Friendships and Fanzines: Inspiration from the Jay Lynch Collection
By Hannah Kramer
Bio: Hannah Kramer is a History major, finishing her junior year at Ohio State. She has been a student employee at the Billy Ireland Cartoon Library & Museum since October 2018.
Special thanks to Professor Jared Gardner at The Ohio State University; his 2017 article “Before the Underground: Jay Lynch, Art Spiegelman, Skip Williamson and the Fanzine Culture of the Early 1960s,” published by Ohio State University Press in Inks: The Journal of the Comics Studies Society, was invaluable in writing this post.
In my first year as a student assistant at the Billy Ireland Cartoon Library & Museum (BICLM), one of my projects required sifting through sections of the recently acquired Jay Lynch Collection. However, I couldn’t help but be distracted by every piece I picked up. Lynch had archived everything: from Playboy, to homemade comics, to humor magazines. I became completely transfixed with trying to understand the man who owned so many fascinating (and controversial) pieces of history.
Jay Lynch was a key figure in the underground comix movement as an artist, editor, and archivist. Some of his most notable underground works include Bijou Funnies and Nard n’ Pat. Throughout his career, he contributed work to a variety of publications including more mainstream magazines like Playboy and Mad.
Now as a third-year history major, my thoughts have turned to writing an undergraduate thesis. My time at the BICLM has undeniably shifted my academic interest to the world of underground comix. My efforts to understand Jay Lynch and his collection has led to key questions that have inspired my thesis. Who are the artists of the underground comix movement? What were their motivations to create comics? How did they form a movement? And what is their place in the cultural shifts of the 20th century?
To start out my research, I wanted to find the origins of the underground comix movement. Luckily for me, the Billy Ireland holds many of the early fanzines (inspired by Mad, Cracked, and other humor magazines) where some of the biggest names in underground comix found their start, including Art Spiegelman, Skip Williamson, Jay Lynch, and many more. In looking at these fanzines, one finds the beginning of a movement.
Prior to widely available and inexpensive photocopying, many of these fanzines were duplicated using a mimeograph giving many of them a distinctive purple ink. Other fanzines, such as Art Spiegelman’s own fanzine Blasé, were printed using a hectograph, which used gelatin to transfer ink to paper. Unfortunately, the works created on these machines were not intended to last and have degraded over time, making their preservation a top priority. That being said, these machines allowed many young cartoonists to copy and share their work. BICLM is proud to have created full-text digitized versions of nearly all of these early fanzines, available by request.
You can see Art Spiegelman speak below from the BICLM archives about using a hectograph to create fanzines:
Many young artists began creating their own fanzines and circulating them amongst friends. However, a network of fanzine publications quickly grew, as young artists advertised their fan publications in the humor magazines they idolized. Most notably, Joe Pilati’s Smudge fanzine was plugged in Cracked. Young cartoonists and fans, including Jay Lynch, requested copies, sent in their own contributions, and advertised their own fanzines, including the one by the name of Wild!.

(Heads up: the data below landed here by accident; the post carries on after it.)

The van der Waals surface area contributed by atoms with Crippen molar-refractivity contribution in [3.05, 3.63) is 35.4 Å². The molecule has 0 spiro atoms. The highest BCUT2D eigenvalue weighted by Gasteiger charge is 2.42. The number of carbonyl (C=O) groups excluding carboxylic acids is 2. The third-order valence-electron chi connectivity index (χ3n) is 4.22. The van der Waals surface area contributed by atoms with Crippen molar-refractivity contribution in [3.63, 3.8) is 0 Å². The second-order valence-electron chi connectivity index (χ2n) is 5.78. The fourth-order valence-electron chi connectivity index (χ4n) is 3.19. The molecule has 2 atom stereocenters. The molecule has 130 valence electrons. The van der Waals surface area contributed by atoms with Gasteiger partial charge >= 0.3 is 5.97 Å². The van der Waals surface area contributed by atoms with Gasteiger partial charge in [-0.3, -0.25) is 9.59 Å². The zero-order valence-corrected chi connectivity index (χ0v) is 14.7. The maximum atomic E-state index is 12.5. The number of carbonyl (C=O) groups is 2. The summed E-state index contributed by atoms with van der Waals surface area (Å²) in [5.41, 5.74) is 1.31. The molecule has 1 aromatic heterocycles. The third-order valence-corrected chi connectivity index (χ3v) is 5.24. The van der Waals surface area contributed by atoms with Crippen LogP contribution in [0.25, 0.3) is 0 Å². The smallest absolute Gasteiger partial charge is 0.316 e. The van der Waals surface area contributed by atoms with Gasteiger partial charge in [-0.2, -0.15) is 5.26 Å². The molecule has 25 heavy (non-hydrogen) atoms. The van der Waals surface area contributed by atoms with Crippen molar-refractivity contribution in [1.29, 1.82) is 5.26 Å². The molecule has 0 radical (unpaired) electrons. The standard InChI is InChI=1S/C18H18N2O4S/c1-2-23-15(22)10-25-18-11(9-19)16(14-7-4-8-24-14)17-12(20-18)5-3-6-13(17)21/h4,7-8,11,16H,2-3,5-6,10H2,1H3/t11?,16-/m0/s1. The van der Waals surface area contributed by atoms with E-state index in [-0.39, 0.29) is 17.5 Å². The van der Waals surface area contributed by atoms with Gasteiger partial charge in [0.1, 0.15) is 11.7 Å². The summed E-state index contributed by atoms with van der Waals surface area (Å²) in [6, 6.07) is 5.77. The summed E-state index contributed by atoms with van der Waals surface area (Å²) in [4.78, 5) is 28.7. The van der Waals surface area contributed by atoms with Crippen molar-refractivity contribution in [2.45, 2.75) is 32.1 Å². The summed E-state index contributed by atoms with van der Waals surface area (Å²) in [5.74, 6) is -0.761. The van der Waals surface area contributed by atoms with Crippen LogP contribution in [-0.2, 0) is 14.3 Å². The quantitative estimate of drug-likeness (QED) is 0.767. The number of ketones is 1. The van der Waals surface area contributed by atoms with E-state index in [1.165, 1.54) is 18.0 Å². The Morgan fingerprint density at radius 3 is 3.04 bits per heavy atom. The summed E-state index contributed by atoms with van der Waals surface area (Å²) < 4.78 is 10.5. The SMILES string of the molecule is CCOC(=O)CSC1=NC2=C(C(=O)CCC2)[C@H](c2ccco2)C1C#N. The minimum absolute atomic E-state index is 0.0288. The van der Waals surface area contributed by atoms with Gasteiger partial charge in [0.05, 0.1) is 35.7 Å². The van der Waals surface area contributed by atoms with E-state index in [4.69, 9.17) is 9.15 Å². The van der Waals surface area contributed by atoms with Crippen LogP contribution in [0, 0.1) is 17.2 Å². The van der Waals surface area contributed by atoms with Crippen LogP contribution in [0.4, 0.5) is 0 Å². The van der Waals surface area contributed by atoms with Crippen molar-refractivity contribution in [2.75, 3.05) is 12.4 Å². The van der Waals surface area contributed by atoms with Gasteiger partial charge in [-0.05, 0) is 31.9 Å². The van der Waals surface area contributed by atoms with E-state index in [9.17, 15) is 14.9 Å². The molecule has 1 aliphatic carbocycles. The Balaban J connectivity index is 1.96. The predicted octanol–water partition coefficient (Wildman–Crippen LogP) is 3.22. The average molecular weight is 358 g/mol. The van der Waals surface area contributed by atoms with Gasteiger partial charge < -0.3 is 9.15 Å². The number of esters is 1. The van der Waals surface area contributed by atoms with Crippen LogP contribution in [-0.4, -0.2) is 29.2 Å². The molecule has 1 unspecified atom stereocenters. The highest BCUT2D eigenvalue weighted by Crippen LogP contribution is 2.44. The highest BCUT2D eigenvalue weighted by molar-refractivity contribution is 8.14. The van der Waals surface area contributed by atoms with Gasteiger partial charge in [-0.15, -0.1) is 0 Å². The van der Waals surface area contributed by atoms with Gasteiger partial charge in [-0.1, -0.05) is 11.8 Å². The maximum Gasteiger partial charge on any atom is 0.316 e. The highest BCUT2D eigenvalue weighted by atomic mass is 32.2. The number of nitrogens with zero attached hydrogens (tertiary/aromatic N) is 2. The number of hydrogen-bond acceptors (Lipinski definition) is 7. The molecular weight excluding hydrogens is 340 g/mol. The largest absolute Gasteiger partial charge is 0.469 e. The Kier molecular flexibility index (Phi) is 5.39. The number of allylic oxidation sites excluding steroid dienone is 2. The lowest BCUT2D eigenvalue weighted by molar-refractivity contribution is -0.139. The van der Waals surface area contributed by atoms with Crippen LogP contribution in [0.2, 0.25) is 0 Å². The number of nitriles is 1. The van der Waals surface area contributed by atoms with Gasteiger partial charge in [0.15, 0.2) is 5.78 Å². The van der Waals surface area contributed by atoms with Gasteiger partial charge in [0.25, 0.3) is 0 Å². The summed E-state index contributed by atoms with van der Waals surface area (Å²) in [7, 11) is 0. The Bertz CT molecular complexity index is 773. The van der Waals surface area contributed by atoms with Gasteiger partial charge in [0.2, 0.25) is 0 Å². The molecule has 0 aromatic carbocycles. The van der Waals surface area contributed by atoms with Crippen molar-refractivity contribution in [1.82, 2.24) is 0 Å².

Jay Lynch, like many others, contributed to multiple early fanzines as both an artist and an editor. Prior to his contributions to Smudge, Lynch became heavily involved in Wild!, a humor fanzine edited by a young Don Dohler. Wild! also featured future underground cartoonists Skip Williamson and Art Spiegelman. In the creation of Wild!, these artists exchanged ideas, advised each other on printing, learned how to self-publish, and cultivated their unique artistic voices. Most importantly, collaborating on Wild! proved to be crucial in cementing the connections between these artists that were the foundation for the underground comix movement.
Don Dohler eventually attempted to pass control over Wild! to either Lynch or Spiegelman, but by then the artists had moved on to other projects. Williamson and Spiegelman had started creating their own respective fanzines, Squire and Blasé, to which Lynch contributed. In addition, these artists also began finding success in more professional satire publications including with Harvey Kurtzman who featured Williamson and Lynch in his adult humor magazine Help!. Spiegelman was almost featured just before the magazine went under. Nevertheless, they never lost the satirical and countercultural tone that was cultivated in their humor fanzines.
You can hear more about Lynch’s participation in Wild!, and his archival collection here:
The artists who participated in these humor fanzines created the foundational networks and friendships that jumpstarted and held together the underground comix movement. Their work from this era features a comedic and artistic voice that hints at the cartoonists they would eventually become. I was lucky to be able to view scans of many of the early fanzines mentioned above. I cannot wait to be able to visit BICLM again in person to look at many of the manuscript materials found in the Jay Lynch Collection. I can only imagine what the letters between these artists could tell us about the origins and motivations of the Underground Comix movement.
 Gardner, Jared. “Before the Underground: Jay Lynch, Art Spiegelman, Skip Williamson and the Fanzine Culture of the Early 1960s.” Inks: The Journal of the Comics Studies Society 1, no. 1 (2017): 75-99.